Experimental electronic musician and inventor Bruce Haack’s compositions expanded many a young consciousness, and taught kids to dance, move, meditate, and to be endlessly curious about the technology of sound. All of this makes him the perfect guest for Fred Rogers, who despite his totally square demeanor loved bringing his audience unusual artists of all kinds. In the clips above and below from the first, 1968 season of Mr. Roger’s Neighborhood, Haack introduces Rogers and a group of youngsters to the “musical computer,” a homemade analog synthesizer of his own invention—one of many he created from household items, most of which integrated human touch and movement into their controls, as you’ll see above. In both clips, Haack and longtime collaborator Esther Nelson sing and play charming songs as Nelson leads them in various movement exercises. (The remainder of the second video mostly features Mr. Roger’s cat.)
Although he’s seen a revival among electronic musicians and DJs, Haack became best known in his career as a composer of children’s music, and for good reason. His 1962 debut kid’s record Dance, Sing & Listen is an absolute classic of the genre, combining a dizzying range of musical styles—country, classical, pop, medieval, and experimental electronic—with far-out spoken word from Haack and Nelson. They followed this up with two more iterations of Dance, Sing & Listen, then The Way Out Record for Children, The Electronic Record for Children, the amazing Dance to the Music, and several more, all them weirder and more wonderful than maybe anything you’ve ever heard. (Don’t believe me? Take a listen to “Soul Transportation,” “EIO (New MacDonald),” or the absolutely enchanting “Saint Basil,” with its Doors-y organ outro.) A psychedelic genius, Haack also made grown-up acid rock in the form of 1970’s The Electric Lucifer, which is a bit like if Andrew Lloyd Webber and Tim Rice had written Jesus Christ Superstar on heavy doses of LSD and banks of analog synthesizers.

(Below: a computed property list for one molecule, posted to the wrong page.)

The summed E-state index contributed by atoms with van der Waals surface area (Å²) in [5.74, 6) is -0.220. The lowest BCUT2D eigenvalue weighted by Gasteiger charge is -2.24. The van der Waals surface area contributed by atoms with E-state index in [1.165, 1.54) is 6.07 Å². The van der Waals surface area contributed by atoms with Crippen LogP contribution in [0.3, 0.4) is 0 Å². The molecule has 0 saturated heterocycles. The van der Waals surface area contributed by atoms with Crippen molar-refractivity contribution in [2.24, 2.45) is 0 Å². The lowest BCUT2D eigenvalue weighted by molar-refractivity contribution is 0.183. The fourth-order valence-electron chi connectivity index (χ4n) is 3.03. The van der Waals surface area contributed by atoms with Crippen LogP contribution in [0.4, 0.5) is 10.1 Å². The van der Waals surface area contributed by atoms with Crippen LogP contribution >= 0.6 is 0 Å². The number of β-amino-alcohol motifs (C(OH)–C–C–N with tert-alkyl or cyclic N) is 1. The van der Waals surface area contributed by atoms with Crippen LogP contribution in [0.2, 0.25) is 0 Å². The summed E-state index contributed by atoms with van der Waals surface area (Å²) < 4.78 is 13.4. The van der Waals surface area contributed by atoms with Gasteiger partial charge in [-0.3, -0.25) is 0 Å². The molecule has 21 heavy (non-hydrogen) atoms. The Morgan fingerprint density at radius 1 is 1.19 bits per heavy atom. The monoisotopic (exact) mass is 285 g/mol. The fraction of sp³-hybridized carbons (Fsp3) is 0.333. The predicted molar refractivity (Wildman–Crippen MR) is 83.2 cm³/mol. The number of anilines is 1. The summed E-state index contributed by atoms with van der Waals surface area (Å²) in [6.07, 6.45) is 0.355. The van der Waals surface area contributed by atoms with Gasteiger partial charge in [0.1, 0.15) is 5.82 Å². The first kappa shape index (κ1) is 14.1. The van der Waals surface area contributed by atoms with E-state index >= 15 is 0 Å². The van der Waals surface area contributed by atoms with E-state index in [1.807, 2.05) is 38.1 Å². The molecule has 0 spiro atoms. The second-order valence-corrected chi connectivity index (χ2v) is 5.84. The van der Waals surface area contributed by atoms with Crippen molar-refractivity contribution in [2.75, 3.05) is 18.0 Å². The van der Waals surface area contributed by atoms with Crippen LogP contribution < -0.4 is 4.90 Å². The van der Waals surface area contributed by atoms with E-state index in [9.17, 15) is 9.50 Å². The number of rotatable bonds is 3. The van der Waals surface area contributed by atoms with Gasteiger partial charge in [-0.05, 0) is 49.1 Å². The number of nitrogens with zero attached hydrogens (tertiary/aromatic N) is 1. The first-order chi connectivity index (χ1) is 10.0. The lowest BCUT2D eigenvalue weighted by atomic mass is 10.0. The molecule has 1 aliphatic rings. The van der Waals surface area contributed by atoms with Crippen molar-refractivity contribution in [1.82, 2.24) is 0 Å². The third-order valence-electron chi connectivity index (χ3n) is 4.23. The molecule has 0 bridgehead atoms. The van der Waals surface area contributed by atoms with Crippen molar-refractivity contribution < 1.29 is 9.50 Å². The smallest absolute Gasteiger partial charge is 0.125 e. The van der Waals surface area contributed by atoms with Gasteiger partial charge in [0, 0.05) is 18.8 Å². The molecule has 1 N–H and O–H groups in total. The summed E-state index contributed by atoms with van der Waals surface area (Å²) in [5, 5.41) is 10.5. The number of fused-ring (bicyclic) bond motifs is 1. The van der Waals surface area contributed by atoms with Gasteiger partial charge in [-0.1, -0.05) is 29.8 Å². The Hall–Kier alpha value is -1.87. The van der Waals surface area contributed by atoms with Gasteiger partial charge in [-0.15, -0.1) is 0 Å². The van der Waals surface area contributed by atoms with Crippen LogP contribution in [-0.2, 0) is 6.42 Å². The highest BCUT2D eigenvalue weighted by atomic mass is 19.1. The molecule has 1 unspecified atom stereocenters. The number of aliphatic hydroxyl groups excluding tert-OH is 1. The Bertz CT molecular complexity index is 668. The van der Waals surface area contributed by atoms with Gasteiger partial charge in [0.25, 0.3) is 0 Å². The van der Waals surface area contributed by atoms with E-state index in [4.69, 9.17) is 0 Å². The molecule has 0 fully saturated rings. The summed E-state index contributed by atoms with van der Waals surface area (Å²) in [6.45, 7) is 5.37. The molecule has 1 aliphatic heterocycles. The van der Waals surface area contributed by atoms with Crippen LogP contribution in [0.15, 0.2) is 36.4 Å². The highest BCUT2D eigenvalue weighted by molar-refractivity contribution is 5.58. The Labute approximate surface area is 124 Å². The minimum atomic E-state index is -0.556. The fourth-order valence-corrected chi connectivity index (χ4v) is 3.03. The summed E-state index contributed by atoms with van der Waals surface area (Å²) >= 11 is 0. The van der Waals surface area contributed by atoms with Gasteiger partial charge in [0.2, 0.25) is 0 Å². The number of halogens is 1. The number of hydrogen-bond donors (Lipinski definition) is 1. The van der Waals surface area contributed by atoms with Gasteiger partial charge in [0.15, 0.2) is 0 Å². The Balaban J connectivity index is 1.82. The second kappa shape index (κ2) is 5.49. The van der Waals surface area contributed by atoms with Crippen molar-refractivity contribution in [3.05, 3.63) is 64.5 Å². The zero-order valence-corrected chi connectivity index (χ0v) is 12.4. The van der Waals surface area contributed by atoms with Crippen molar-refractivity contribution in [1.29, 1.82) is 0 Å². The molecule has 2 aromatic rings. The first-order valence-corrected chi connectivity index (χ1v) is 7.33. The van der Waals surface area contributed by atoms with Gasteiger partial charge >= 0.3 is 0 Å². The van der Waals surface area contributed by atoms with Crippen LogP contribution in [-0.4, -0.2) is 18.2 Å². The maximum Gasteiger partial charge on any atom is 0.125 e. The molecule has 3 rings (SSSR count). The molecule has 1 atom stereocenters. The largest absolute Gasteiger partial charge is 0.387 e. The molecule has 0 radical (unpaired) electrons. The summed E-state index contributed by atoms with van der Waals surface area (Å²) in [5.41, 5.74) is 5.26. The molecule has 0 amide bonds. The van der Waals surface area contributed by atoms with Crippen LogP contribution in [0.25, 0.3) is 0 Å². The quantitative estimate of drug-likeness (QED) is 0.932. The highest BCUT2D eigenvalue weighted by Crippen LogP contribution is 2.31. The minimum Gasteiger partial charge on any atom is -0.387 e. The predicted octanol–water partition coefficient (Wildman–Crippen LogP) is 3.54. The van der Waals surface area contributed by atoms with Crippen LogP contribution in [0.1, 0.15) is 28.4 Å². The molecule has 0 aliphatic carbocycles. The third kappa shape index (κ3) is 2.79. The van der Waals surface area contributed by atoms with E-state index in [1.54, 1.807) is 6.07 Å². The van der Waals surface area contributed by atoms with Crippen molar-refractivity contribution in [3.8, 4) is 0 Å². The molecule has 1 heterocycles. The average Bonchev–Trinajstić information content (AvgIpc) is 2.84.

While Haack’s Mr. Rogers appearance may not have seemed like much at the time, in hindsight this is a fascinating document of an artist who’s been called “The King of Techno” for his forward-looking sounds meeting the cutting edge in children’s programming. It’s a testament to how much the counterculture influenced early childhood education. Many of the progressive educational experiments of the sixties have since become historical curiosities, replaced by insipid corporate merchandising. What Haack and Nelson’s musical approach tells me is that we’d do well to revisit the educational climate of that day and take a few lessons from its freeform experimentation and openness. I’ll certainly be playing these records for my daughter.
via Network Awesome